“It’s going to be the same for all teams to balance resource that is going into the 2021 car and power unit, and the 2022 one,” Toto Wolff said. “It’s clear that you can’t afford to not perform in 2021. But equally, the 2022 regulations are going to be in place for quite some years. Once you start with a deficit, it’s very difficult to catch up.

"So it will take a while for performance to converge. In that respect, these are tricky decisions that we are evaluating regularly. The regulation changes that were introduced last year, we just probably had more deficit to compensate. So when we put the cars on the road, that was pretty clear. But it is what it is, and now we have just got to do the job to the best of our abilities.”

At Aston Martin, team principal Otmar Szafnauer is pragmatic enough to know how to play the F1 game, but his team owner Lawrence Stroll is used to doing business in a different way. Still Szafnauer could hardly tell his team owner not to stir the pot too much. Hinting at legal action is just daft.

“I think the right thing to do is have the discussions with the FIA and find out exactly what happened and why, and then see if there’s something that could be done to make it more equitable,” he said. “I think that’s the right thing to do. We as a team have to work hard to try and claw back everything we can but at the same time, we should be having these discussions with the FIA to see if anything can be done to make it a bit more equitable.”

Photo credit: Mark Thompson - Getty Images
Photo credit: Mark Thompson - Getty Images

Wolff understands the game. Last weekend he was in Rome for the Formula E race with Mercedes, and he spent a long time locked away behind closed doors in discussions with FIA president Jean Todt.

“I think the nuances of this is to come to a point to say, was there any decision that went against a particular concept of car, or wasn’t there? I think that needs to be looked at.”

The FIA can make immediate changes based on safety, but there is no safety issue that is obvious here. And all parties to the Concorde Agreement agree to use an International Chamber of Commerce dispute resolution process if they disagree on sporting matters, such as rule changes. No team can take legal action over rules and anyone who says they can is either talking rubbish or know they are talking rubbish.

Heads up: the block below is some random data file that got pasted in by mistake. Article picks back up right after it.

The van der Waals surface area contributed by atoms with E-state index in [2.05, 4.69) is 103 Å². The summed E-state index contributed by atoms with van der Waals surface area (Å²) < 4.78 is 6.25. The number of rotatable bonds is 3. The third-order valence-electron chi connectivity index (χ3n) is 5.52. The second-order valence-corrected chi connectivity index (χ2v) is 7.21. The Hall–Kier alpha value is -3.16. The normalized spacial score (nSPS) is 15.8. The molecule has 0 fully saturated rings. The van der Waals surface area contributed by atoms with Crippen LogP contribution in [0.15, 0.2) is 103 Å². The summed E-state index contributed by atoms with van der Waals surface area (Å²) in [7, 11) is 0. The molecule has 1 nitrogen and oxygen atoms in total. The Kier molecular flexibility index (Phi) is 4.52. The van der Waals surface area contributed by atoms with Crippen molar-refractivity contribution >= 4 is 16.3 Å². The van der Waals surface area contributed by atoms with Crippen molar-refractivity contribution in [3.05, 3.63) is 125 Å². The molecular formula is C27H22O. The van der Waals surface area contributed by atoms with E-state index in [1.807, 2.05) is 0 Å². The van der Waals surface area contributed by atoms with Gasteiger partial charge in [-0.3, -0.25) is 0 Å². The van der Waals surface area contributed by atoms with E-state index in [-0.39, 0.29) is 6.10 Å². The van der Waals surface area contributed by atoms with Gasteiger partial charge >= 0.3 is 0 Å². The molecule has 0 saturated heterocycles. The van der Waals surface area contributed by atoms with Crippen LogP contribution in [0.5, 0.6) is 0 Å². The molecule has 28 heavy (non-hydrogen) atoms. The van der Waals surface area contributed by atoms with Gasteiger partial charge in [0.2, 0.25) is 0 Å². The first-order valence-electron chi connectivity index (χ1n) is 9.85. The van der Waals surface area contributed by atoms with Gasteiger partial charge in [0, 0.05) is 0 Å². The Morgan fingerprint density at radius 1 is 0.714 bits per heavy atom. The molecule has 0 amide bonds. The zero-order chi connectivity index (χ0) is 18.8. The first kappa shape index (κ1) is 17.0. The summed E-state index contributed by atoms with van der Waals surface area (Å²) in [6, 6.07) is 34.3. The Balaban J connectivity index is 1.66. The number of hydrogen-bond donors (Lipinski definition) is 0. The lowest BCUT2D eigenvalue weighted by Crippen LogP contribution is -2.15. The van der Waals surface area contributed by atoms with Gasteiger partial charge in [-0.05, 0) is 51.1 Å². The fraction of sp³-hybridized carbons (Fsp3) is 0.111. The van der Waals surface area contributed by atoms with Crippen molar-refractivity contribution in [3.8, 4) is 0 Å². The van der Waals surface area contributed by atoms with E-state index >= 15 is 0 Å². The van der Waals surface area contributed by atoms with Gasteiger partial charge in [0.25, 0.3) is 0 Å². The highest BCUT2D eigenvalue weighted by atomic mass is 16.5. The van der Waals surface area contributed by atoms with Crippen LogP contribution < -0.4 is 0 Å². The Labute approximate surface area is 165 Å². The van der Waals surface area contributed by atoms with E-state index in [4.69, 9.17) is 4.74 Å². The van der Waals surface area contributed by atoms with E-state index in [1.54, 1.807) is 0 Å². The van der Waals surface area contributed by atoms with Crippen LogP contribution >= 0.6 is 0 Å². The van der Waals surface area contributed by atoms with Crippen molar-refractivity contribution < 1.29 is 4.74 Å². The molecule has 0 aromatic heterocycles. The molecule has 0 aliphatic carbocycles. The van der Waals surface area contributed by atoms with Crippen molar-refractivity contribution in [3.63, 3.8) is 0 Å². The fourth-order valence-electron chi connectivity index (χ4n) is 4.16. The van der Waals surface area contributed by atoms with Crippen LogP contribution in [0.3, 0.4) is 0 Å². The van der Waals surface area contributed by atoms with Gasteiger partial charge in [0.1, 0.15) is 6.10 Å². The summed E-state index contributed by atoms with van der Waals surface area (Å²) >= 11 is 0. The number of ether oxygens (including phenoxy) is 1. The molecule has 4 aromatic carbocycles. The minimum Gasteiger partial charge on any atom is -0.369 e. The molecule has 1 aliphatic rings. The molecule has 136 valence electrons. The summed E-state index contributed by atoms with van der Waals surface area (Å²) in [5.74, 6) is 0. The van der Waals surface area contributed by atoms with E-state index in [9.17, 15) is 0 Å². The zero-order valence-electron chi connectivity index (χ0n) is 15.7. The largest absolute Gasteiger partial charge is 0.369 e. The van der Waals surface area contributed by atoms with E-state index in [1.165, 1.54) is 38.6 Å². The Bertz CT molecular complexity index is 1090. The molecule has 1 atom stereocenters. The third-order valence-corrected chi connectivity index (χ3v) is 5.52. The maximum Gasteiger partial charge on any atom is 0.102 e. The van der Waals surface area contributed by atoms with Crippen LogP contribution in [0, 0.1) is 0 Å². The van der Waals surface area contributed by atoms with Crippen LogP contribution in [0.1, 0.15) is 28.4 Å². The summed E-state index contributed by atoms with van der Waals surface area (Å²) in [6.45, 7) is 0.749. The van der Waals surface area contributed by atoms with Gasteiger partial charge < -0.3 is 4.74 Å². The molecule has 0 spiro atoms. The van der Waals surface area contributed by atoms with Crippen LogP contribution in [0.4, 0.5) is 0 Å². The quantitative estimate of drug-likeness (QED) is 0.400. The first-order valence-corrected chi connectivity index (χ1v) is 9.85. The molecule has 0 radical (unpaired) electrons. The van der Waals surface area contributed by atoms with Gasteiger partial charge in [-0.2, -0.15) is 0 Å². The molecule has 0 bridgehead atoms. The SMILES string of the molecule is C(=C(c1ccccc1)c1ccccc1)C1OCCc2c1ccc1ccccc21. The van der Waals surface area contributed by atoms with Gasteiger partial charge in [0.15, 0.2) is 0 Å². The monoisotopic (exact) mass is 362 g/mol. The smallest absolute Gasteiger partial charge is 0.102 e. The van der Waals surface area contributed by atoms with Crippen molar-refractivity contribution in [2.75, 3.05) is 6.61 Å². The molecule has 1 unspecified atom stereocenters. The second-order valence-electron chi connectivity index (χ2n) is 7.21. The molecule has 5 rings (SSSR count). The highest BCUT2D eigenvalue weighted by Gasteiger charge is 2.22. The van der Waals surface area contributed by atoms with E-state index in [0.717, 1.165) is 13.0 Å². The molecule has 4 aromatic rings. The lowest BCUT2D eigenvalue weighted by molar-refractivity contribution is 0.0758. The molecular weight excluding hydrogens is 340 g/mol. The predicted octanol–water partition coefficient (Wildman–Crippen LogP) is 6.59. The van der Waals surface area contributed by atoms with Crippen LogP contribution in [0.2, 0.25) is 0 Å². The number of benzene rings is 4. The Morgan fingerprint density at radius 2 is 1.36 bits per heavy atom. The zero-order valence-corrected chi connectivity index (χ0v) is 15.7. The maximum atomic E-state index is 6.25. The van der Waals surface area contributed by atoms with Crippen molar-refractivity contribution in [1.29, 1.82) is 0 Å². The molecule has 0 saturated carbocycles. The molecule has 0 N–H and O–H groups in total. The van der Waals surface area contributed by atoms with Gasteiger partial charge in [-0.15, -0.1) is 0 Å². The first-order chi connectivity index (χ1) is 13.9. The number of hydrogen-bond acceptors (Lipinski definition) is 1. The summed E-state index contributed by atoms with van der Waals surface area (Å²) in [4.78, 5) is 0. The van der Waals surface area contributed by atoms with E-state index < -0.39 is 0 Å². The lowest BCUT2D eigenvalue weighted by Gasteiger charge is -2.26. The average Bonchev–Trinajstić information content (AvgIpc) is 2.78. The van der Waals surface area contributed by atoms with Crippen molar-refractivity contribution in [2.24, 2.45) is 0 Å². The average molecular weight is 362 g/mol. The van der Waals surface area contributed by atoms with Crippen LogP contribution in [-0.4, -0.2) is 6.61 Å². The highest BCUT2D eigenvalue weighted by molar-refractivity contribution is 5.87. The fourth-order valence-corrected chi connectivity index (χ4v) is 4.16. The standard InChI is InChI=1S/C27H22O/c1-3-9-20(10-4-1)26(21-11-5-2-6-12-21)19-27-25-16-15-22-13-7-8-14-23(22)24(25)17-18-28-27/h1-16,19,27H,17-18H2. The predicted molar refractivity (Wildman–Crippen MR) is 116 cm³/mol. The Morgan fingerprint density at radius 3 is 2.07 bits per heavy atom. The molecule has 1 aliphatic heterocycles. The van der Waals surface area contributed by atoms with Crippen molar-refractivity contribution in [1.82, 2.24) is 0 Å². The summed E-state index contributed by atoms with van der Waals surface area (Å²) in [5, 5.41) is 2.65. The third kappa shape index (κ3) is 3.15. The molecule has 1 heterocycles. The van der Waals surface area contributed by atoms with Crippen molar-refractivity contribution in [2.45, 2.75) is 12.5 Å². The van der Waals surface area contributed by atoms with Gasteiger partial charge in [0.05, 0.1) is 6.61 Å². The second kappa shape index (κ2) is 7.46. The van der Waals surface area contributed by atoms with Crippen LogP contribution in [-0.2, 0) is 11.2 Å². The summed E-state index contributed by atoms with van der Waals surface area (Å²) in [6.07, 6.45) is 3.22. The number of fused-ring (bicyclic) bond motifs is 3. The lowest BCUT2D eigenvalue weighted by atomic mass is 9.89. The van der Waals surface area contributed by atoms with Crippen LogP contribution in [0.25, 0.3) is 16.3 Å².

Red Bull team principal Christian Horner says that he was surprised to hear what Szafnauer was saying.

“I’m slightly surprised to hear that,” he said. “I’ve heard rumblings, but I haven’t heard it like you’ve just spelled out. Firstly, we had a sample of one race that Mercedes won with what you would classify as a low-rake car, with maybe equal if not better tire degradation than what we had in Bahrain. But ignoring all of that, there is a process for regulations to be introduced and they were voted through unanimously through the different regulations that Aston Martin or Racing Point would have had to vote for, before being passed through the FIA Commission and the World Motor Sport Council, and they were all voted through unanimously.

"When there was a front wing change a couple of years ago, it really hurt us. We voted against it but you just have to accept it, so it would seem a little naive to think that suddenly the rules are just going to get changed after the sample of a single race, after the process has been fully followed. I’m struggling to get my head around that.”

Some suggest that Stroll is actually a stalking horse for Mercedes, given that he and Wolff are close, but close relationships between team bosses rarely last long in the hyper-competitive F1 world.

On Sunday in Imola, we saw how strong the Red Bull-Honda is. The racing was entertaining thanks to the difficult and changing conditions but it was clear that if he doesn’t make mistakes, Max Verstappen is in a very solid position.

And obviously Mercedes would like that not to be the case.

Playing politics is part of the game.